Archive for February, 2011

Articles Originally Written for Veterinarians – Table of Contents

Monday, February 28th, 2011

1

Overcoming Team Conflict

2

Building a Best of the Best Clientele

3

A Dramatic Wellness Exam

4

Recommending a High Level Standard of Care

5

Effective Communication Stratagies

6

Self Evaluation

7

Changing Times

8

Twitter for Veterinarians

9

Year in Review:  2010 in Veterinary Medicine

10

Conflict Resolution

Click on the article title to get to the article itself.  I know it would be cooler if I did not actually mention this and just let people find this out for themselves, but I never claimed to be cool (quite the opposite)…

Every one of the ten articles has a Scrubs link in it that pertains to the article.

Awesome.

Building a Best of the Best Clientele

Monday, February 28th, 2011

This was my second article published in print. I feel safe putting this one out there, because those of you who read Riley and James and are clients ARE the Best of the Best.  I used to put the following on every blog post, I dunno why I quit.  It is still true…

You are awesome, and I love my career because of you.

Thank you.

This article could be helpful to anyone in a service business I suppose, not just veterinarians.  And it could be an interesting peek into my views on clients.  I realize I have a rosy glasses sort of view sometimes, but I am telling you, my clients really are this great.  Every time I get established at a veterinary practice (In as much as it depends on me, I am staying here.  I love where I am right now.) Anyways, every time, my team members remark on how nice the clients are on the days I work.  I was asked so often why that is true, that I tried to explain it in this article.  The short answer:  you.  The long answer…

Building a Best of the Best Clientele

by Shawn Finch, DVM

Imagine if our clientele consisted entirely of clients we love to see, clients we know well and clients whose trust we have earned.  Picture how this would transform your attitude, your day and even your career.  The majority of us probably have mostly satisfied clients.  A few clients drive us crazy.  Let’s call them “meanies.”  A few very special clients, those we would handpick if we could, we will call “best of the best.”  Starting from this assumed demographic, I believe we can shape our clientele to be almost exclusively best of the best, and that will make our careers more rewarding.

Satisfied Clients

Our interactions with these clients will make for a pleasant day for our team and for our clients, and we will meet our goal of maintaining and restoring the health of pets.  If we have a client base that consist mainly of satisfied clients, we are probably doing pretty well.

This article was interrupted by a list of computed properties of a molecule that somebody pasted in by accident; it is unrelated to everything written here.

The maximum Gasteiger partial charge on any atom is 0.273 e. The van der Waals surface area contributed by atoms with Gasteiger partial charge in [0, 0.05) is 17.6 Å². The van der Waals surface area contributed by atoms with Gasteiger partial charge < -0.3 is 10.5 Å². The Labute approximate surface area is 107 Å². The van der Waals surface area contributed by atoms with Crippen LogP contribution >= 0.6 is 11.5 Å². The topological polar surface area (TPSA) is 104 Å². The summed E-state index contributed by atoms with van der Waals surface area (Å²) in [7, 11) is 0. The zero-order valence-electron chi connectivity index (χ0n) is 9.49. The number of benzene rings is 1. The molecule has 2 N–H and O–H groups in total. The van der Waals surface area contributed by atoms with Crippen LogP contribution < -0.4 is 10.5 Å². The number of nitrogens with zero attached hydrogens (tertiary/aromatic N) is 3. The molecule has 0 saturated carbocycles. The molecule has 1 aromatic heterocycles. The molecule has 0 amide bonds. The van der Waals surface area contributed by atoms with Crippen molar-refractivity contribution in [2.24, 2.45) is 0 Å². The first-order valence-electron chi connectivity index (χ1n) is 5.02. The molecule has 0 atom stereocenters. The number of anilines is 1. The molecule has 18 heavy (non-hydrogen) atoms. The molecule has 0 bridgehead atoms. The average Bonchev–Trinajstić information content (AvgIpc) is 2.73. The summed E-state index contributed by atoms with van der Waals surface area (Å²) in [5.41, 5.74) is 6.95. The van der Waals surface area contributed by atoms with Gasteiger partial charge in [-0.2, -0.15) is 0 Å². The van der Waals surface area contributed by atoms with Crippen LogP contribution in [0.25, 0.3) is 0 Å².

However, our colleagues at other veterinary hospitals are probably pretty good, too.  Clients may wanter off to another veterinary clinic – not because of malice toward us, or a bad experience.  They are simply sticking around until the next best thing comes along.

Perhaps we can use this window of opportunity to overwhelm them with our excellence.  This “window” may be only the length of the office visit, or we may be fortunate enough to have several months or years to earn their trust.

Meanies

Clients need to be exceptional to fit into this category!  I only classify clients as meanies after severe infractions, such as cruelty to my associates or extreme rudeness or profanity.  These clients need to be either cut loose or given a chance to change their behavior.  It is never ideal to let them coast, because they are the ones whose cats will live twenty-five years due to your awesome care.  That is a quarter of a century that you and your team will have to put up with them.

Whenever possible, give meanies the opportunity to rise to your expectations.  Often these clients are not aware they are being rude.  They may be having a difficult day, or even a difficult season.  Having a sick or injured pet or dealing with the expense of a veterinary visit may also cause or compound anxiety that can manifest as inappropriate behavior.

Calling clients on poor behavior can actually become an opportunity to care for them.  Some of my most heart-wrenching conversations have been after some great empathetic comment on my part, such as, “Wow!  I haven’t heard that one in a while!  Where did that come from?”  Clients are then free to share what drove them to such behavior or at least apologize and start fresh.

Do not “hold on” to a meanie for the sake of avoiding a conflict, not hurting feelings or losing revenue.  Consider changing your goal from retaining every possible client to building the clientele you would love to work with for the next several decades.  You and your team are worth being treated well.  And a good client having a bad day is worth being cared for and called on for inappropriate behavior.

The Best of the Best

When I started in veterinary medicine, my best of the best consisted of my family and a few friends.  And if you have the support of those closest to you, you are well on your way to success.

If you have earned the trust of another person, remember that it is a gift someone has chosen to give you.  Value and nurture that relationship.  Treat their pet the way you hope someone would treat your pet.  Treat the client the way you would want to be treated.  If clients could be in our best of the best group, the ones who can trust us with anything, they would love that almost more than we do.